BASTION is a
type of relatively low fortification of wood, earth
or masonry projecting from a larger defence work,
using a rounded, rectangular or angled plan.
The bastion usually serves as a gun
platform; it may also house gunpowder or other defensive
material. Although claims have been made for Turkish
precedence, it is generally conceded that the bastion is an
word BASTIONE appears
in Italian during the late 14th century.
The terms bulwark, baluard, boulevard,
tower, platform, fort and bastion were all used at
different times to describe projecting artillery
Technical usage from the 16th to the
19th centuries refers to a four-sided work comprising two
angled faces joined to the curtain by two shorter
Earlier usage is imprecise, as is the tendency of modern writers to employ
the term for the projecting fortifications of any era.
The inability of medieval fortifications to withstand the effects of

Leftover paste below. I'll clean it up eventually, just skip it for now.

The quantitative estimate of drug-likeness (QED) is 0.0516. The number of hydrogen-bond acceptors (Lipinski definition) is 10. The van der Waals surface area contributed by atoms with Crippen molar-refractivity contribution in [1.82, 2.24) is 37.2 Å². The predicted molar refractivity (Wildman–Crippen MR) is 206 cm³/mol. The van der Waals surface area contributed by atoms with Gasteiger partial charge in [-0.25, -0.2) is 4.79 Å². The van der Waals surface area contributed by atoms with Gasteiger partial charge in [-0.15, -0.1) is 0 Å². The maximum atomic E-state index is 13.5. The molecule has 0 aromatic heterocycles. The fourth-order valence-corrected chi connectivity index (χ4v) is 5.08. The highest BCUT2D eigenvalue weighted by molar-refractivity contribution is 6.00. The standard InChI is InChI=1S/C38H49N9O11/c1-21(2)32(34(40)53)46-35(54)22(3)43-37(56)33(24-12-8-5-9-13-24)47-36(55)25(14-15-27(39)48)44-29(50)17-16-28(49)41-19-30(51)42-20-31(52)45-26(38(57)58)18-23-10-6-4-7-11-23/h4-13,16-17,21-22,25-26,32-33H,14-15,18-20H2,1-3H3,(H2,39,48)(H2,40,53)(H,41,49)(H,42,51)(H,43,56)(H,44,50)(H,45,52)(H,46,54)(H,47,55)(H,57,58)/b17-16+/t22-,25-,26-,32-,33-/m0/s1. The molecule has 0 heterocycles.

gunpowder and cannon in western Europe led to many changes in the design of the architectural
defenses of cities.
The first bastions appeared in Italy by around 1450 as modified towers,
lower in elevation than the typical medieval tower and with a spreading, scarped base. Early
bastions tended to be circular in plan, as at Corinaldo and Morro d’Alba in the Marches. Some
early bastions are polygonal in plan, for example the fortress bastion at Fano on the Adriatic.
Both types proved suitable for offensive and defensive purposes.
French evidence suggests parallel developments of the bastion. In the late
15th–century fortress of Salses, Roussillon, has steeply scarped circular bastions, and at
Fougères, Brittany, there is a tall, projecting gun-tower of about 1480 that resembles a